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Let's Play Every GameCube Game, Part 41

Ultimate Muscle: Legends vs. New Generation

Ultimate Muscle: Legends vs. New Generation (AKI Corporation/Bandai, 2003)

A wrestling game based on a manga I've never heard of. Several of the characters feature horrifyingly giant lips, but that's a fault of the original artist rather than the game. Instead, the game's main problem is that everyone has such ridiculous amounts of health. Attacks barely move health bars at all, and even ones that get fancy animations do maybe a couple percentage points of damage. Actually finishing a match of this would take an eternity. AKI Corp, strangely, eventually moved on to mostly making fashion games aimed at young girls and the occasional arcade title.

Ultimate Spider-Man

Ultimate Spider-Man (Treyarch/Activision, 2005)

A Spiderman game that tries to capture the look of a comic book using cel-shading. What I played was a character action game with very exaggerated movements. Wikipedia claims it's remembered as one of the best Spiderman games, but that seems like something of an indictment of all the others considering it didn't even crack an 8/10 average on any platform. Still, our old pal Spiderman was in for some rough video game times after this generation, so maybe that played into it. Treyarch, of course, went on to become one of the Call of Duty developers and have not made a single game from any other franchise since 2008.

Universal Studios Theme Parks Adventure

Universal Studios Theme Parks Adventure (Nai'a Digital Works/Kemco, 2001)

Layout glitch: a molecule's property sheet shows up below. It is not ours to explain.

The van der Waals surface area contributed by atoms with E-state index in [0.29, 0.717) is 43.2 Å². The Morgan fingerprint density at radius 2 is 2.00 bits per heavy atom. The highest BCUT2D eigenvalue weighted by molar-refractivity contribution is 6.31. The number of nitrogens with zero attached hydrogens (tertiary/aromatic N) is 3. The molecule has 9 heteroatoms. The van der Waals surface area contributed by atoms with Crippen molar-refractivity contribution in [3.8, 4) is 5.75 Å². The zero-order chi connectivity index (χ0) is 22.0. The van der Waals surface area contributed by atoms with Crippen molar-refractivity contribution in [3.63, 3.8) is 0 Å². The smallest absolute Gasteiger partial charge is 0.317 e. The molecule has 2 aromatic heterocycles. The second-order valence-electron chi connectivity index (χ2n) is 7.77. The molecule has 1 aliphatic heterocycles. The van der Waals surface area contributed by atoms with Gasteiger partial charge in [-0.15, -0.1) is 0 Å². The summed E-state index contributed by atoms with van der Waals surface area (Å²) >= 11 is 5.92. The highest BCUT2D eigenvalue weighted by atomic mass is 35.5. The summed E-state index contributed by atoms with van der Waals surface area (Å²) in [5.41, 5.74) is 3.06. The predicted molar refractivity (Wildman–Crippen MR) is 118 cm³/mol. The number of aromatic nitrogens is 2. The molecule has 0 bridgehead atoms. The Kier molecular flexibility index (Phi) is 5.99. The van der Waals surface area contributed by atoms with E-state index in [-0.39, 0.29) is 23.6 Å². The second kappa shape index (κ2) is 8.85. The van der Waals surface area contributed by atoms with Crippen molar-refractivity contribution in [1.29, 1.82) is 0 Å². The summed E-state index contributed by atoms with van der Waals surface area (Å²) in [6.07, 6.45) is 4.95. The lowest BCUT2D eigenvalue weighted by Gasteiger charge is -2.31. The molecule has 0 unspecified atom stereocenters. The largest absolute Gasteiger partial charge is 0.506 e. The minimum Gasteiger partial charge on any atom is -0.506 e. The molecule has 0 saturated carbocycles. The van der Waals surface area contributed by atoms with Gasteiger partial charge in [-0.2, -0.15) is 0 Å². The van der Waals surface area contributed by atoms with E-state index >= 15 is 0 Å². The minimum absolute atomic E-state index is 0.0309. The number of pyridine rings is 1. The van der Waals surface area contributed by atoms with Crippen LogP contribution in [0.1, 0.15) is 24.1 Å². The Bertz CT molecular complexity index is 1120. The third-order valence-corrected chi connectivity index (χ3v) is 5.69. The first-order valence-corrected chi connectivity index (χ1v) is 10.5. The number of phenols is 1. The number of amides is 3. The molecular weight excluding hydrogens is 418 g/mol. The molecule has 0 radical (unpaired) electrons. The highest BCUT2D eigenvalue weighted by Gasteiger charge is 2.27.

A collection of minigames scattered throughout a recreation of Universal Studios that uses fixed camera navigation like it's Resident Evil. The overworld is extremely boring to navigate on account of being huge and almost entirely empty, and the minigames are simple and dull. Still, I think contemporary reviews were a little harsh. It's a terrible game and I don't want to play it anymore, but it's not 3/10 bad.

The Urbz: Sims in the City

The Urbz: Sims in the City (Maxis/EA, 2004)

The subtitle really says everything you need to know about it. It's The Sims, but, like, in the city. Also, everyone is called an "Urb" now. And The Black Eyed Peas made songs in Simmish. I've just noticed how creepy that face in the bottom left is.

V-Rally 3

V-Rally 3 (Eden Studios/Infogrames, 2002)

A very serious rally sim that goes all the way down to including crew morale, but that also has impossibly sensitive steering controls. You feel like you're driving on ice all the time. Still, there wasn't anything else like it available on GCN at the time, so players seem to have been able to look past that and enjoy it for the depth of its simulation. Thankfully, there are plenty of other options available now.


Vexx (Acclaim Studios Austin/Acclaim, 2003)

A 3D platformer that does use the c-stick for camera control, but inexplicably also features automatic camera movement when you move the control stick. I say "inexplicably" because it seems precision engineered to always turn the camera in the least helpful way possible. The other controls are equally imprecise and combine to create a game I could only stand playing for the first few jumps. Thankfully, Acclaim were able to turn things around and are now remembered as a joke.

Viewtiful Joe

Viewtiful Joe (Capcom, 2003)

I expected this to be another entry that boiled down to "this is a famous game I've always been interested in playing, and now I will!" Unfortunately, it turns out that I don't like this game very much. Movement feels slow and all the old movie effects mostly succeeded in hurting my eyes. I can appreciate the sense of humor it's going for and there's clear potential for a deep melee combat system, but I'm just not interested in playing any more of it.

Viewtiful Joe 2

Viewtiful Joe 2 (Clover/Capcom, 2004)